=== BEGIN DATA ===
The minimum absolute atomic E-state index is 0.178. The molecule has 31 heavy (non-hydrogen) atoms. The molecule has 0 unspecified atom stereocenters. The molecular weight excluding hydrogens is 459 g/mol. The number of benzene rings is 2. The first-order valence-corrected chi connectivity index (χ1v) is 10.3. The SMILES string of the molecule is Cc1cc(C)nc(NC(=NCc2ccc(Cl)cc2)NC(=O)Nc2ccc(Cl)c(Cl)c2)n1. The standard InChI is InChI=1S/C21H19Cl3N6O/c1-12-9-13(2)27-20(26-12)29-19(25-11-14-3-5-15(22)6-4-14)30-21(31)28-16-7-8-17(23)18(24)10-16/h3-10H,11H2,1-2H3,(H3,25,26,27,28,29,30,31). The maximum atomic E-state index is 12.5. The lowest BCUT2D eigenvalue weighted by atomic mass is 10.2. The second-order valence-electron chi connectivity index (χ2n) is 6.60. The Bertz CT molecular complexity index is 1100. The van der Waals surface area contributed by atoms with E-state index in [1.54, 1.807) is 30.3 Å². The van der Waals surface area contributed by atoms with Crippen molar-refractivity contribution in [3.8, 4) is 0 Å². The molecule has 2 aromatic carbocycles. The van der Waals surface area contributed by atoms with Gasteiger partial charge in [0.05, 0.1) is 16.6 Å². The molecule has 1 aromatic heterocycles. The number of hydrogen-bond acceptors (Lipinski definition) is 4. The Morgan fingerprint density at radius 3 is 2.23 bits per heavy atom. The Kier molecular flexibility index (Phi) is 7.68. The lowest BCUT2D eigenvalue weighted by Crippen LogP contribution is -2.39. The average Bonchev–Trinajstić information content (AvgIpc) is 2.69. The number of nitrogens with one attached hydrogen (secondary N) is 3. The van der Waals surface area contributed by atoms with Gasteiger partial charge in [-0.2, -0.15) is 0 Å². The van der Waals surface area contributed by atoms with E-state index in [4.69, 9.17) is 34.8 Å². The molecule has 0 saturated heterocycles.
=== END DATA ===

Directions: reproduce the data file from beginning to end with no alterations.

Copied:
The minimum absolute atomic E-state index is 0.178. The molecule has 31 heavy (non-hydrogen) atoms. The molecule has 0 unspecified atom stereocenters. The molecular weight excluding hydrogens is 459 g/mol. The number of benzene rings is 2. The first-order valence-corrected chi connectivity index (χ1v) is 10.3. The SMILES string of the molecule is Cc1cc(C)nc(NC(=NCc2ccc(Cl)cc2)NC(=O)Nc2ccc(Cl)c(Cl)c2)n1. The standard InChI is InChI=1S/C21H19Cl3N6O/c1-12-9-13(2)27-20(26-12)29-19(25-11-14-3-5-15(22)6-4-14)30-21(31)28-16-7-8-17(23)18(24)10-16/h3-10H,11H2,1-2H3,(H3,25,26,27,28,29,30,31). The maximum atomic E-state index is 12.5. The lowest BCUT2D eigenvalue weighted by atomic mass is 10.2. The second-order valence-electron chi connectivity index (χ2n) is 6.60. The Bertz CT molecular complexity index is 1100. The van der Waals surface area contributed by atoms with E-state index in [1.54, 1.807) is 30.3 Å². The van der Waals surface area contributed by atoms with Crippen molar-refractivity contribution in [3.8, 4) is 0 Å². The molecule has 2 aromatic carbocycles. The van der Waals surface area contributed by atoms with Gasteiger partial charge in [0.05, 0.1) is 16.6 Å². The molecule has 1 aromatic heterocycles. The number of hydrogen-bond acceptors (Lipinski definition) is 4. The Morgan fingerprint density at radius 3 is 2.23 bits per heavy atom. The Kier molecular flexibility index (Phi) is 7.68. The lowest BCUT2D eigenvalue weighted by Crippen LogP contribution is -2.39. The average Bonchev–Trinajstić information content (AvgIpc) is 2.69. The number of nitrogens with one attached hydrogen (secondary N) is 3. The van der Waals surface area contributed by atoms with Gasteiger partial charge in [-0.2, -0.15) is 0 Å². The van der Waals surface area contributed by atoms with E-state index in [4.69, 9.17) is 34.8 Å². The molecule has 0 saturated heterocycles.